45 ChiGB1973 : While 8 hours is the FAA rule, the airline's rules are probably more strict. TZ was 12 hours. The company the supplies our helicopters/pilots is 24 ho
46 777DAD : You've never drank a beer or two after work to unwind? Nothing wrong with that.
47 413X3 : I am trying to pinpoint when we as a society became such snitches. More than willing to eavesdrop on our fellow citizens, and rat them out. Pretending
48 Soon7x7 : If they were still in bed then they had long missed their departures which would then prove they were drinking too much...look, I know what I'm talki
49 SNA752 : Brilliant. Brilliant. Brilliant. It seems like everyone is always worried about someone else nowadays because...why? is it more interesting? is it a
50 TN757Flyer : The issue would be, how does one know what a pilot may or may not be prescribed for, and whether he is taking it, approved or not? If one has a presc
51 413X3 : I would be more worried about what my fellow car drivers are under the influence of, considering I have a better chance of being injured and killed in
52 Lowrider : I might be familiar with the idea. But most AME's will allow you to call them anonymously and ask simple questions, such as "Is it ok to take Malox a
53 Rwy04LGA : And they could get Dean Martin to play the part.
54 SXDFC : I thought he only does his drinking in the evening time (it came from lyrics from a song he made loooong before I was born) One thing people should r
55 Soon7x7 : Roger that and Roger that!
56 RussianJet : Although in this case (as I already indicated earlier) I think the OP's concerns are totally unfounded, stating that there is a problem with drunk dr
57 Jawed : uhm yes. if a pilot has 10 beers, even if it's 10 hours away from the flight, i would be very concerned.
58 Soon7x7 : You echoed my sentiment...Precisely my point...j
59 IAirAllie : With all due respect that doesn't make you an expert. Unless they told you what their departure time was you don't actually know. Crews on layovers a
60 Luv2cattlecall : Works great except for the following: Blue button up shirt = B6 (or Maytag man) Black shirt that you'd wear to go clubbing = VX Park Ranger Outfit =e
61 CosmicCruiser : Here we aren't allowed a second chance . You bust a drug/alcohol test and you're history. If you approach the co. and ask for help (counciling, treatm
62 PhilSquares : Generally, the pax were told there was a crew staffing problem and they would be on their way as soon as possible. To be honest, it's a very rare occ
63 CosmicCruiser : Well PhilSquares you know that a little knowledge can be dangerous and this is a perfect example. Someone knows a rule but nothing about the day to d
64 413X3 : I think the actions by the OP, plus the topic on the pilot flipping the bird to a photographer, show that some people idolize the pilots, and any of t
65 IAirAllie : Sick crewmember or they are short a crewmember and bringing in a replacement.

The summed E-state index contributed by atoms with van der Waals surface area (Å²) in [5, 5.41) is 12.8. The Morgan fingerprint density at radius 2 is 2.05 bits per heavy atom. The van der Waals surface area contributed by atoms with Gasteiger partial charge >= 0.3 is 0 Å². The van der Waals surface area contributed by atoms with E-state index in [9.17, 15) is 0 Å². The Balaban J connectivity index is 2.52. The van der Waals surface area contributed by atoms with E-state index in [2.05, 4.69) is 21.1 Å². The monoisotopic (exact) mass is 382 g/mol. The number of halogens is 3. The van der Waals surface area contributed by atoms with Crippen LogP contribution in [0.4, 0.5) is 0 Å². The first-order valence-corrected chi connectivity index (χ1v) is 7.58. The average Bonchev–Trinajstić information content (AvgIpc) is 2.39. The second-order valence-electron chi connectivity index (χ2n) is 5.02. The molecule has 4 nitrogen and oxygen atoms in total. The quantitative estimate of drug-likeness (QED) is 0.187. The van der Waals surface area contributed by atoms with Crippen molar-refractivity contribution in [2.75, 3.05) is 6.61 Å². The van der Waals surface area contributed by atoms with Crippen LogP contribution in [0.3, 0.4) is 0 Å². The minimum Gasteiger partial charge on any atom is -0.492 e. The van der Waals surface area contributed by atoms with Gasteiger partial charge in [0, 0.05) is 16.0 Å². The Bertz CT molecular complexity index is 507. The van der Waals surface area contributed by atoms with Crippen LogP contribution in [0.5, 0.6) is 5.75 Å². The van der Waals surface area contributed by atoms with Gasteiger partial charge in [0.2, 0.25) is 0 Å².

66 Shamrock104 : My sentiments exactly.
67 Lowrider : Anyone who thinks this a good idea should consider the case of the Cape Air pilot who was sentenced to jail for lying on his medical. They might get
68 DTWAGENT : Only time I would say anything, Is if they where eating and drinking at the airport and then go right to the gate and get on the plane. Then I would s
69 IAirAllie : The rules can be more restrictive than the FAA at individual carriers but none of the American ones have a 24 hour rule. 14 hours was the most restri
70 Wukka : How old is this rule? If it's got a few good years under its' belt, then I have a load of people to tattle on. Whatever. No shit. Best advice in this
71 DingDong : Certainly. I would probably politely inquire as to their preferred beverage, and then offer to buy them one. Of course, judgement depends on circumst
72 Live2fly83 : beside the point, if one can not go without alcohol they may need to evalualte their reasons for consuming it when I first began in the aviation sect
73 Live2fly83 : when I landed by first aviation job in '03 that was one of the first things DL mentioned for above AND below wing
74 DingDong : If you might look at it in a different light: They are grown adults, and have put years into building their careers -- they have much invested in it
75 LTBEWR : I would think that the cutbacks at airlines from the oil price jumps earlier this year and general econonomic conditions would make all employees take
76 IAirAllie : 2 beers with dinner 10 or more hours before you have to work the next day is not going to result in some sort of calamity or a hangover. Again 2 beer
77 TWFirst : Personally, I would mind my own beeswax and not pretend I'm the NSA. Responsible alcoholic consumption is not a crime.
78 RussianJet : An astonishingly simple and astute observation. Sums the whole issue up nicely.
79 Wukka : Interesting that you bring up that specific time frame. It was right about then that I was regularly slurping down beer with those above and below th
80 IAirAllie : That is not full uniform. If they have removed any identifying markers like the jacket with stripes name tags and emblems then they are just guys in